A play about the United States of America sliding into oblivion may feel particularly prescient in our current climate. Indeed, one cannot help but feel this is the main reason the Old Vic theatre has decided to put on this new production of American Clock. With constant emphasis on what American values are, what it means to believe in America as a country, and how things might get better (Millers answer seems to be a vague nod to communism without any real substance behind it), the play seems to be attempting to address the issues of America today. The scene in which new graduates discuss whether they will ever be able to use the skills they have acquired during their degree may cut a little close to the bone for some readers of this magazine.
However, in general, the play did not feel that relevant to today’s politics. The strife of mid-western farmers, metropolitan bankers and small town sheriffs seems far removed, and in some ways idyllic, compared to the government shutdown, NFL protests and riots of today’s America. The play could have been more applicable to these issues if it followed individual characters’ relationships with America more closely; the constant shifting of characters and actors from one scene to the next created a ramshackled over-arching plot. Whilst this disjointed dream-like structure certainly dragged the audience into the confusion of "The Great Depression", it also made it difficult to find an emotional heart within the play and the audience was left with many characters no more than sketched – something that seems absurd in a three-hour play!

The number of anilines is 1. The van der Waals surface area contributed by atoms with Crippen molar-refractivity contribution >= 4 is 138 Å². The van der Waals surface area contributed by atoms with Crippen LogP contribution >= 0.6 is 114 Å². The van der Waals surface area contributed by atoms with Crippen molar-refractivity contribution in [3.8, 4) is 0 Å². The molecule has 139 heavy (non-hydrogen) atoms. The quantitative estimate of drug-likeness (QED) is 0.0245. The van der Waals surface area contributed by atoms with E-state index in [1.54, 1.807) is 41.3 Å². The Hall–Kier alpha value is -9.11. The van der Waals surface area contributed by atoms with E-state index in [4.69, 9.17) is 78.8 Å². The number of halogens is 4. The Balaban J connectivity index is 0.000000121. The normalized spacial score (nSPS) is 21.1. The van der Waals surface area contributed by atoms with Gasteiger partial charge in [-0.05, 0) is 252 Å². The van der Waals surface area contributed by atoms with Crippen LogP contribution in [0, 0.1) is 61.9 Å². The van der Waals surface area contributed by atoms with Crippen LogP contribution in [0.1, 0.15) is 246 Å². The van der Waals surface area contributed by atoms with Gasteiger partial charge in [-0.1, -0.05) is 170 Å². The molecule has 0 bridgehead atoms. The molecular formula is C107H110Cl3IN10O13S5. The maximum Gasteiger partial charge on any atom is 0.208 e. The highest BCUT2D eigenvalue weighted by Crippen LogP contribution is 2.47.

If you can overlook the dated feel of Miller’s work, the production of the play is outstanding. The swing piano playing throughout, which became more and more erratic as the characters own fates fell, added theatrical flare. The jaunty music counteracted the news of lynchings and suicides in a way that served to heighten the tension of the play. The acting also deserves a strong commendation with actors who held the stage and were able to believably pull off three characters each. Many of the parts were doubled up with three actors on stage all playing the same role in different ways; whilst this effect could have been jarring, it was deftly handled, and, instead, brought you closer to the characters' inner emotional turmoil. The musical numbers where also impressive and included a fantastic tap dancing banker.
This play deserves to be commended for its updating of an historic play to attract a modern audience, with the addition of musical-esque lighting and dance numbers. However, the play ultimately does not seem to live up to its potential as an excavation of the modern American psyche.
Edited by Evangeline Stanford, Digital Editor
The American Clock
At the Old Vic Theatre until the 30th of March
The Cut, Lambeth, London SE1 8NB